The term “sealed,” however, especially with regard to a shipping container as opposed to the final product packaging, is much more nebulous. For example, because of this ambiguity in the Colorado statutes, many licensees are still transporting product in black trash bags. While an argument could be made that trash bags meet the “sealed” requirement, it’s a dubious claim that you wouldn’t want a regulator making a judgment call on. Recommended alternatives to trash bags include things like rubber bins with locking lids or cardboard boxes that are sealed with tamper-evident tape.


Any scale used to determine a weight that will be entered into the state-mandated inventory tracking system must be calibrated and certified at least every 12 months in accordance with the U.S. Department of Agriculture’s weights and measurement standards. The onus to obtain or renew certification for scales is on the business, so this can easily slip off many licensees’ radar if they haven’t developed a schedule and reminder mechanism.

Inaccurate scales will cause inventory reconciliation issues, both within a single business’ records and between businesses that sell/buy product from one another. Uncalibrated scales can also lead to violations of possession limits at the point of sale if they are out of calibration enough to permit a budtender to weigh and sell a quantity outside of normal, but small, margins of error.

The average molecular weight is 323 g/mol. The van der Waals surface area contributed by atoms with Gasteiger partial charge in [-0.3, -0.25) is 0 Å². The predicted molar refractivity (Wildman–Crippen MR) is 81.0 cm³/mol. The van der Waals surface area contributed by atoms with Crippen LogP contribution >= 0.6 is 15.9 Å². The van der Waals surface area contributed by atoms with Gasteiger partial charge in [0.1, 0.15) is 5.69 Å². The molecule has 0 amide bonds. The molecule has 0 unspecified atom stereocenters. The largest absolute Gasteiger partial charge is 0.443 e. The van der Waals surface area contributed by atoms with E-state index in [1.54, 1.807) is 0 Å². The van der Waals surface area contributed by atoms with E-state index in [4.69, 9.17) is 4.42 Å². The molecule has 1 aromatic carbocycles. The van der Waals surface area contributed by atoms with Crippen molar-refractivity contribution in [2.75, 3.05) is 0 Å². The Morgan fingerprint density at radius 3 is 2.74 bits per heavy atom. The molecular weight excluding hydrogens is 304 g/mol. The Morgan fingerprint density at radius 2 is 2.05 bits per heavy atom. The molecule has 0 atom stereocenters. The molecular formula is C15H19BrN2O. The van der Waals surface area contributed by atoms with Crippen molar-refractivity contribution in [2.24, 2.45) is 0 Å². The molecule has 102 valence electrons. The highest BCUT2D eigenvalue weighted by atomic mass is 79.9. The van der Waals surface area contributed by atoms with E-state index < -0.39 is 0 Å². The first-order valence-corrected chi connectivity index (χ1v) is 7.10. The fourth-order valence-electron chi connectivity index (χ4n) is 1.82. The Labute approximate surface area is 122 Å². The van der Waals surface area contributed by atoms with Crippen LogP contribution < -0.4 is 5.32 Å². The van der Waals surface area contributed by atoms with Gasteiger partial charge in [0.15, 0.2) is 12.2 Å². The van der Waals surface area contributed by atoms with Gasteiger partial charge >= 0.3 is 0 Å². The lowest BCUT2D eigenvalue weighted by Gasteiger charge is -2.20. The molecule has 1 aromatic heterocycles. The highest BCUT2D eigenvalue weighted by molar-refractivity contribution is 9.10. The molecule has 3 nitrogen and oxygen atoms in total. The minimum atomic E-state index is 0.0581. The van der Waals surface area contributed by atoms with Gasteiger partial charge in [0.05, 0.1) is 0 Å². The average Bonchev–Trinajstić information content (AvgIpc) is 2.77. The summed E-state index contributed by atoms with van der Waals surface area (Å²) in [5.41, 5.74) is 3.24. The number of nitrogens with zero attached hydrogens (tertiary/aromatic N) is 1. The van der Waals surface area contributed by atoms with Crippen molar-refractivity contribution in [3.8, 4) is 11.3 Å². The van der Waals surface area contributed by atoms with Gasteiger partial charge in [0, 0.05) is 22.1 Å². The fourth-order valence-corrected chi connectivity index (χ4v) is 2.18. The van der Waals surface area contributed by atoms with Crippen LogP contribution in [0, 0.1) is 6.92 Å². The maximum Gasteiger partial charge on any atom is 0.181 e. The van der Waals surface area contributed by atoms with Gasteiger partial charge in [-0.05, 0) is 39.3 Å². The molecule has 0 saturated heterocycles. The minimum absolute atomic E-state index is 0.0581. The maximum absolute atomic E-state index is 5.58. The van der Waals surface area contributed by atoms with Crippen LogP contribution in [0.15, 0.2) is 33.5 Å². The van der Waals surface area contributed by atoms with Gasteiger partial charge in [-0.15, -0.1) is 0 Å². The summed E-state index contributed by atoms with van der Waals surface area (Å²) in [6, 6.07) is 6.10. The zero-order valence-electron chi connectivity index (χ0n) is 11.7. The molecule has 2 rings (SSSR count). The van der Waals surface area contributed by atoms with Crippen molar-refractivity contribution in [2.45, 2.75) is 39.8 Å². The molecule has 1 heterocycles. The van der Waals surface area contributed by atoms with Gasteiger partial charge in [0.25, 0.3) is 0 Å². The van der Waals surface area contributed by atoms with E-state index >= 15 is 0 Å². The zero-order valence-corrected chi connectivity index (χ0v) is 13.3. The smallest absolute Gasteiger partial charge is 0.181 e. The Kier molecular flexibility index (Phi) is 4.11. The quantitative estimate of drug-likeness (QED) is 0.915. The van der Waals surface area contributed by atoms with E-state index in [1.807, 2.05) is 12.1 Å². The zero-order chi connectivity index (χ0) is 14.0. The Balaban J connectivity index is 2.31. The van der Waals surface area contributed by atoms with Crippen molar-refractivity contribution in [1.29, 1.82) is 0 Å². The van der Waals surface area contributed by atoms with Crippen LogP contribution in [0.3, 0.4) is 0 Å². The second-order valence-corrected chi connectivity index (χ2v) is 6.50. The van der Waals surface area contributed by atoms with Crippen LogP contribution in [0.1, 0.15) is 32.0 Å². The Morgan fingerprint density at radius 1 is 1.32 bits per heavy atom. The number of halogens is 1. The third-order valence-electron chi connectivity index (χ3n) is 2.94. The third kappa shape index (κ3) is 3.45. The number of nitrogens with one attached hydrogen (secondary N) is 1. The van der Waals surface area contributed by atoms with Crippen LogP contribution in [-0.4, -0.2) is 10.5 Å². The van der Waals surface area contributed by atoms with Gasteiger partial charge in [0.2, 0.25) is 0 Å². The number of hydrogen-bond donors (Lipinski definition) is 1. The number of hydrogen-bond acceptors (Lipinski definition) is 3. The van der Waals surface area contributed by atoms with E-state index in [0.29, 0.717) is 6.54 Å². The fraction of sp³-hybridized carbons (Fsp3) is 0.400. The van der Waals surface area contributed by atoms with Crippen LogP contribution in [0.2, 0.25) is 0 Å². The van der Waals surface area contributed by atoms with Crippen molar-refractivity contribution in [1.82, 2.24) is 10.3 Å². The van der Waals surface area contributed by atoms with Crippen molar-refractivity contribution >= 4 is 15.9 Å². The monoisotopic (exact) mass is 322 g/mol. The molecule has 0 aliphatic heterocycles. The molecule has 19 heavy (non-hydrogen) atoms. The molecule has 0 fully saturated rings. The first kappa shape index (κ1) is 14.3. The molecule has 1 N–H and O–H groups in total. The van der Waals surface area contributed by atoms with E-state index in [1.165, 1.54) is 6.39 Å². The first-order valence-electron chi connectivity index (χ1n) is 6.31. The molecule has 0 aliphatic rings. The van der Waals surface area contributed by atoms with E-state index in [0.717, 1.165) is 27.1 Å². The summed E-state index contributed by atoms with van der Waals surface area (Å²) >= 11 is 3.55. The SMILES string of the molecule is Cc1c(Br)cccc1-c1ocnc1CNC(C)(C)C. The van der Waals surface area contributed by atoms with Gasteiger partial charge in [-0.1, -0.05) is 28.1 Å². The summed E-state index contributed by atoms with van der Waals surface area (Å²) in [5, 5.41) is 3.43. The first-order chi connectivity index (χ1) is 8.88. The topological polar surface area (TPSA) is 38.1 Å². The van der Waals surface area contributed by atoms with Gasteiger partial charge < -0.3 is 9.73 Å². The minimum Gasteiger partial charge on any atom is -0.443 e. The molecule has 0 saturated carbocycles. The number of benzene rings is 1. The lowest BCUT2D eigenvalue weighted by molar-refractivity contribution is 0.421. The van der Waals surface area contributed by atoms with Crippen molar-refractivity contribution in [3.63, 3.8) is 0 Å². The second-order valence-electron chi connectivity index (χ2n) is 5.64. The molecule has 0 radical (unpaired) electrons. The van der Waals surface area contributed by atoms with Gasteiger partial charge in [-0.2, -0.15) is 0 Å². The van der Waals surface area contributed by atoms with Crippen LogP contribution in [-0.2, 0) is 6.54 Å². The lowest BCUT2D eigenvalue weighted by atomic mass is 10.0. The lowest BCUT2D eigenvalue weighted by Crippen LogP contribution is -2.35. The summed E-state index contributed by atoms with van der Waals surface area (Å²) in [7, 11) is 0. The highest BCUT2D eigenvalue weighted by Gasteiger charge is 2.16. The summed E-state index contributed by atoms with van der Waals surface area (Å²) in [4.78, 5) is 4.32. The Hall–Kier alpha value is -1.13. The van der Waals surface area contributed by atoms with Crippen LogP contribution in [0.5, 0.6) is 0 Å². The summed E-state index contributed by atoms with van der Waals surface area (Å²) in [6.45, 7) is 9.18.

Vehicles Used for Transport

Any transport of medical or recreational cannabis must occur via a vehicle that has a valid and current registration from the Colorado Department of Motor Vehicles. Denver in particular has experienced a tremendous explosion in its population in recent years, attracting many new cannabis consumers as well as people looking for employment in the industry.

A quick drive around town will demonstrate how many out-of-state license plates are on Colorado’s roads these days – just be diligent to ensure that when marijuana is transported, it’s done in a vehicle registered in the state, by a driver that also possesses a valid and current Colorado Driver’s License.

It is a privilege to cultivate, manufacture or sell marijuana. The value of an operational license and long-term success of the business is intimately linked with regulatory compliance. Full, holistic compliance for each license will help businesses obtain bank accounts, attract investors or partners, establish good faith with regulators and community members, as well as significantly reduce the risk of fines, administrative actions and/or possible closure of the business.

Success in this industry starts with compliance.

Steve Owens

Steve Owens

About the Author:
Steve Owens, MBA, is the CEO and Founder of Adherence Compliance and is considered a thought leader in regulatory and financial marijuana compliance. He has written extensively in the areas of operational compliance and has more than four (4) years of marijuana regulatory and financial compliance expertise. Contact 720-616-3900 or visit for more information.